smith on trampin'
of the mind
"Stride of The Mind"
is a playful love song, with references to both "Simon says," and St.
Simon Stylites, a 5th-century Saint, who spent 42 years perched atop a column
in the Syrian desert. He was also the subject of Luis Bunuel's delightful 1965
surrealist film, "Simon Of The Desert". And in light of recent events
in Iraq, Patti's throwaway line at the end of the song, "Just 'cause your
friends do it, would you do it" serves (like it did in "Last Call"),
as a potent reminder for people to think for themselves. It also brings to mind
the folly of the American people playing "Follow the Leader," when that
leader is someone as incompetent as George W. Bush.
Garcia Lorca recommended that I read "The Golden Legend," a marvelous
13th century hagiography by Jacobus de Voragine. Federico found the chapter on
Saint Simon Stylites delightful; it's about a saint who lived aloft a column in
the middle of the desert. Federico especially prized this description: "Shit
flowed down the column like wax drips from candles." It's an enticing image,
isn't it? We have the paradigm of spirituality next to the paradigm of realism.
During the Middle Ages, painters and writers of holy things didn't hesitate to
note the most crude details, they didn't have the aesthetic of the sexton's little
religious pictures, which on the other hand, can be enchanting. That image is
etched in my memory.
When did you first see Luis Bunuel's 1965 movie about St. Simon Stylites, "Simon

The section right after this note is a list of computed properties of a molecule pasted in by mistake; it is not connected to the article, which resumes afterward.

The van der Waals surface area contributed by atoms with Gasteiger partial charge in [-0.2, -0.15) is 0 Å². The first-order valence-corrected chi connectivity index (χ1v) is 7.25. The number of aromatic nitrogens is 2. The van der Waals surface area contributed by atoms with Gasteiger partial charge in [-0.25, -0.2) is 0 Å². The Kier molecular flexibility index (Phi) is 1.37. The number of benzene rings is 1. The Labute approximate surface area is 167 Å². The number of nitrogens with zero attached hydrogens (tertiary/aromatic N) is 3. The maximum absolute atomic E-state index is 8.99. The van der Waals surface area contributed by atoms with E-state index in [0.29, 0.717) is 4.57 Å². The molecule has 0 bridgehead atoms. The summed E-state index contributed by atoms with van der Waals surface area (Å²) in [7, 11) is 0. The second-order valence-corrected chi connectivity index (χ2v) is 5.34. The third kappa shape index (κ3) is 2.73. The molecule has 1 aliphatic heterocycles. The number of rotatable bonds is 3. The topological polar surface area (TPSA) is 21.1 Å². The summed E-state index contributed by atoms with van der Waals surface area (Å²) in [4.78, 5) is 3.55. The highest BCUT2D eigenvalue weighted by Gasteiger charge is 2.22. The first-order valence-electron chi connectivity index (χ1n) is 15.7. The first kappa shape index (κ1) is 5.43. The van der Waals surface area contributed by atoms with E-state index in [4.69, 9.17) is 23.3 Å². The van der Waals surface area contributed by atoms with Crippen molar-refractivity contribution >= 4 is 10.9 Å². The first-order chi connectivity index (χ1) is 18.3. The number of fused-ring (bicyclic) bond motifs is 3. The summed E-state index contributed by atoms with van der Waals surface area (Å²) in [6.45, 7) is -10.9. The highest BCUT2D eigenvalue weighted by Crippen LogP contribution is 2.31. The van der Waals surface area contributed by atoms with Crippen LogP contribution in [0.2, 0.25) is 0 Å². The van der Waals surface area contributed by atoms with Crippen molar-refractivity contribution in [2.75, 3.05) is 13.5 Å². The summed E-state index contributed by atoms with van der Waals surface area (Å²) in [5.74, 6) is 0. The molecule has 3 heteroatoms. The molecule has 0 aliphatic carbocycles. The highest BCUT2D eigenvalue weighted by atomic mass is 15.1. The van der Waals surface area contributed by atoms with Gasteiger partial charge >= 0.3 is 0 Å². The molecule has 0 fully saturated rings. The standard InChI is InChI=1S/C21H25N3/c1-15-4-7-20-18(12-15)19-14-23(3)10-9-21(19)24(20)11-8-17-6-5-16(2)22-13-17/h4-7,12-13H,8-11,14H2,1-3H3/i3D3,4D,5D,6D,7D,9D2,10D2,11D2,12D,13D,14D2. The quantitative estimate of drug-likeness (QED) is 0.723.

Of The Desert"?
PATTI SMITH: i saw simon of the
desert in the early seventies at MOMA, but i haven't seen it since. stride is
a love song - two people playfully exchanging wisdom. i wrote the lyrics as they
came - some conscious and some unconscious. i wrote the first verse right away.
they all seemed to entwine in the end.
Is the line, "Time
to travel, Simon said" a direct reference to the end of "Simon Of The
Desert," - when Simon time travels and ends up in a New York rock 'n' roll
PATTI SMITH: the phrase just came to my mind since
the song has a simon sez theme running thru it.
remember when the title first came to you?
the line stride of the mind had been moving thru my mind for quite a while.
Sufi poems take the form of love lyrics. Were you inspired by any of them - such
as Rumi or Hallaj?
PATTI SMITH: i have always loved their
work. the sufi reference was playful.
Shoe Molds by Patti Smith
did you take the photograph of the child's shoe molds (on pattismith.net next to the lyrics for "Stride"), and how does it relate to "Stride
of the Mind"?
PATTI SMITH: i took it in my workspace.
the reference is merely visual. oliver gave them to me.